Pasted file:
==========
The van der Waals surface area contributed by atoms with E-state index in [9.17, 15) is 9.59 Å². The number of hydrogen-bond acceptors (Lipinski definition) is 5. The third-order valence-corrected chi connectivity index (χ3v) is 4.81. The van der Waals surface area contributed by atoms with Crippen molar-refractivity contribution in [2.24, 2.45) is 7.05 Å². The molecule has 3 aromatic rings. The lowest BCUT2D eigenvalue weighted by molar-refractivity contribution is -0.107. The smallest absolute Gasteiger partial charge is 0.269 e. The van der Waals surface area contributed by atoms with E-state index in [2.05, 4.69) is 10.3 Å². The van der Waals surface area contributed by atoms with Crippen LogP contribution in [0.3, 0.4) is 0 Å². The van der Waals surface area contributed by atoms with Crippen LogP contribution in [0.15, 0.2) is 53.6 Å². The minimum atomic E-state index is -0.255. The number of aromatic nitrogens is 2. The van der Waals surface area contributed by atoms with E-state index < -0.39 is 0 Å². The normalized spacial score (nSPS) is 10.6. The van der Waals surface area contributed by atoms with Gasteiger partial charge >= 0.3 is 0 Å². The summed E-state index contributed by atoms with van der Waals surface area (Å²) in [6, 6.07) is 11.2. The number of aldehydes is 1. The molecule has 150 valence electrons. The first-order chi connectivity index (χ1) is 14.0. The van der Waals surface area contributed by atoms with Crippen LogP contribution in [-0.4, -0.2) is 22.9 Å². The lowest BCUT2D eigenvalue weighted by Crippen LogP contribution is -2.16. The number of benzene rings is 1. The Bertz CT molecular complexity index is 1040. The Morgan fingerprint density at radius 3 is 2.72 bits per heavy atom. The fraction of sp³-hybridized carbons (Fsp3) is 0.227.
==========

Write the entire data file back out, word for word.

The van der Waals surface area contributed by atoms with E-state index in [9.17, 15) is 9.59 Å². The number of hydrogen-bond acceptors (Lipinski definition) is 5. The third-order valence-corrected chi connectivity index (χ3v) is 4.81. The van der Waals surface area contributed by atoms with Crippen molar-refractivity contribution in [2.24, 2.45) is 7.05 Å². The molecule has 3 aromatic rings. The lowest BCUT2D eigenvalue weighted by molar-refractivity contribution is -0.107. The smallest absolute Gasteiger partial charge is 0.269 e. The van der Waals surface area contributed by atoms with E-state index in [2.05, 4.69) is 10.3 Å². The van der Waals surface area contributed by atoms with Crippen LogP contribution in [0.3, 0.4) is 0 Å². The van der Waals surface area contributed by atoms with Crippen LogP contribution in [0.15, 0.2) is 53.6 Å². The minimum atomic E-state index is -0.255. The number of aromatic nitrogens is 2. The van der Waals surface area contributed by atoms with E-state index < -0.39 is 0 Å². The normalized spacial score (nSPS) is 10.6. The van der Waals surface area contributed by atoms with Gasteiger partial charge >= 0.3 is 0 Å². The summed E-state index contributed by atoms with van der Waals surface area (Å²) in [6, 6.07) is 11.2. The number of aldehydes is 1. The molecule has 150 valence electrons. The first-order chi connectivity index (χ1) is 14.0. The van der Waals surface area contributed by atoms with Crippen LogP contribution in [-0.4, -0.2) is 22.9 Å². The lowest BCUT2D eigenvalue weighted by Crippen LogP contribution is -2.16. The number of benzene rings is 1. The Bertz CT molecular complexity index is 1040. The Morgan fingerprint density at radius 3 is 2.72 bits per heavy atom. The fraction of sp³-hybridized carbons (Fsp3) is 0.227.